Barclays takes pounds 688m hit from BZW sell-off
Tuesday 03 February 1998
Following City pressure to spell out the financial implications of the deal, the bank said its 1997 figures, due for release on 17 February, would include a pounds 340m restructuring charge and a pounds 129m goodwill charge. To the City's surprise, Barclays also revealed the businesses made an operating loss of pounds 219m last year. This was primarily due to "uncertainty surrounding their future and difficult market conditions", the bank said yesterday.
Martin Taylor, Barclays' chief executive, said: "We made a strategic decision to redefine our investment banking business in the autumn, because continuing to invest in parts of the business no longer made commercial sense for us."
Last November, the bank announced it was selling its UK and European equities and corporate advisory businesses to Credit Suisse First Boston (CSFB), the Swiss-American investment bank, for pounds 100m, pounds 50m less than book value. Later that month, it also announced it was closing its Japanese equities business, after failing to find a buyer, and, in December, Barclays sold its Australasian investment banking activities to ABN Amro, the Dutch bank for pounds 70m.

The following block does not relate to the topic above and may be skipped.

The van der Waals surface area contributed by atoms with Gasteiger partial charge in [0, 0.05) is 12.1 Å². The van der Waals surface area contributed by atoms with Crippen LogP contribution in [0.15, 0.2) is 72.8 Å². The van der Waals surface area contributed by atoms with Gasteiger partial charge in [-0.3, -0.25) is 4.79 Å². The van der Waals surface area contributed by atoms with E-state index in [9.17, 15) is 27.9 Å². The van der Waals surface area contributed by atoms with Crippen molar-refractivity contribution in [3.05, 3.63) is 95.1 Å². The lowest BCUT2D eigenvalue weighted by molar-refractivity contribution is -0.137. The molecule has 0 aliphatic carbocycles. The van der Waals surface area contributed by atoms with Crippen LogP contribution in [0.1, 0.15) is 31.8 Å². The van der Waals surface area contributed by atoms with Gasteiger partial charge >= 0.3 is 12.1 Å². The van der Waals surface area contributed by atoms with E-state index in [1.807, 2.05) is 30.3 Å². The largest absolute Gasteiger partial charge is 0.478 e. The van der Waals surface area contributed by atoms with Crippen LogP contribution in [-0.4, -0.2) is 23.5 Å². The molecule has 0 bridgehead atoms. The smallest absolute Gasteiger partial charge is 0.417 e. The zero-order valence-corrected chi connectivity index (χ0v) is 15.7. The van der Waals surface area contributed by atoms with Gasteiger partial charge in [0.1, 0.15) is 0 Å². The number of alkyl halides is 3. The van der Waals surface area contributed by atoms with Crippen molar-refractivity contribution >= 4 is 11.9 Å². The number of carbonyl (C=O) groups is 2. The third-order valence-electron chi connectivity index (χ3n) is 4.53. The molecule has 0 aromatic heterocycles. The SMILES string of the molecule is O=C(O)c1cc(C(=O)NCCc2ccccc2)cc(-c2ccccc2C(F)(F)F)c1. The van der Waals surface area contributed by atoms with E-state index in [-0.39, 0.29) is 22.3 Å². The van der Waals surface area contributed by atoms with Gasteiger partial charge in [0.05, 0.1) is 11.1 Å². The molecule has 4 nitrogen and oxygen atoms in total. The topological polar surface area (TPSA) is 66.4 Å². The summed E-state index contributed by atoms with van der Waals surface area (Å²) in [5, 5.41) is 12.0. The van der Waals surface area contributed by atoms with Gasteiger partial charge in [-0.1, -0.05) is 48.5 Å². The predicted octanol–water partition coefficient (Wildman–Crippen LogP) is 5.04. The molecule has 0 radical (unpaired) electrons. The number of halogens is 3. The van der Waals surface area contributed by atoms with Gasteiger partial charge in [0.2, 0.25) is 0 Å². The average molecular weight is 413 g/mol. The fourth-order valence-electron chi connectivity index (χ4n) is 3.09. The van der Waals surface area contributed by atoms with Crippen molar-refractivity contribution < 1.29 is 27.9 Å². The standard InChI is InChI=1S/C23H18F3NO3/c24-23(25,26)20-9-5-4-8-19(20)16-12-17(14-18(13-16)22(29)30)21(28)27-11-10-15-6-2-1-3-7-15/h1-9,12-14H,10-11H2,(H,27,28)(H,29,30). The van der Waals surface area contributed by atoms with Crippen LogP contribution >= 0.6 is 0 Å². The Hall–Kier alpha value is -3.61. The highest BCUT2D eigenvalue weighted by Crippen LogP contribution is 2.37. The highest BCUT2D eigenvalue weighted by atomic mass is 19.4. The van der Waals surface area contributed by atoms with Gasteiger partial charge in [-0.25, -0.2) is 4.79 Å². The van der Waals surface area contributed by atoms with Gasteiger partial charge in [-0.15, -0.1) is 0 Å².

This year's announcement that CSFB was to buy some of Barclays' Asian equities businesses marked the end of the sale process. The bank's remaining Asian equities businesses are to be closed, with the possible exception of the Philippines, where Barclays still hopes to negotiate a sale.
Kathryn Newton, banking analyst at UBS, said: "The charges going through the profit and loss account [the pounds 340m restructuring charge and the pounds 129m goodwill charge] were slightly more than expected, but did not come as an enormous surprise. But the terrible trading loss [the operating loss of pounds 219m] was a big surprise."
The City was pleased Mr Taylor had moved to end uncertainty over the cost of the BZW sale, and Barclays' shares closed up 41p at 1886p.
National Westminster Bank yesterday moved to kick-start its troubled UK corporate advisory business by granting the unit more autonomy. NatWest Group is to embark on a "partnership arrangement" with NatWest Markets Corporate Advisory (NWMCA). NWMCA, which incorporates Hambro Magan, the corporate advisory business bought by NatWest in 1996, is to be renamed and will have its own management board. NWMCA employees will also benefit from a separate profit pool.
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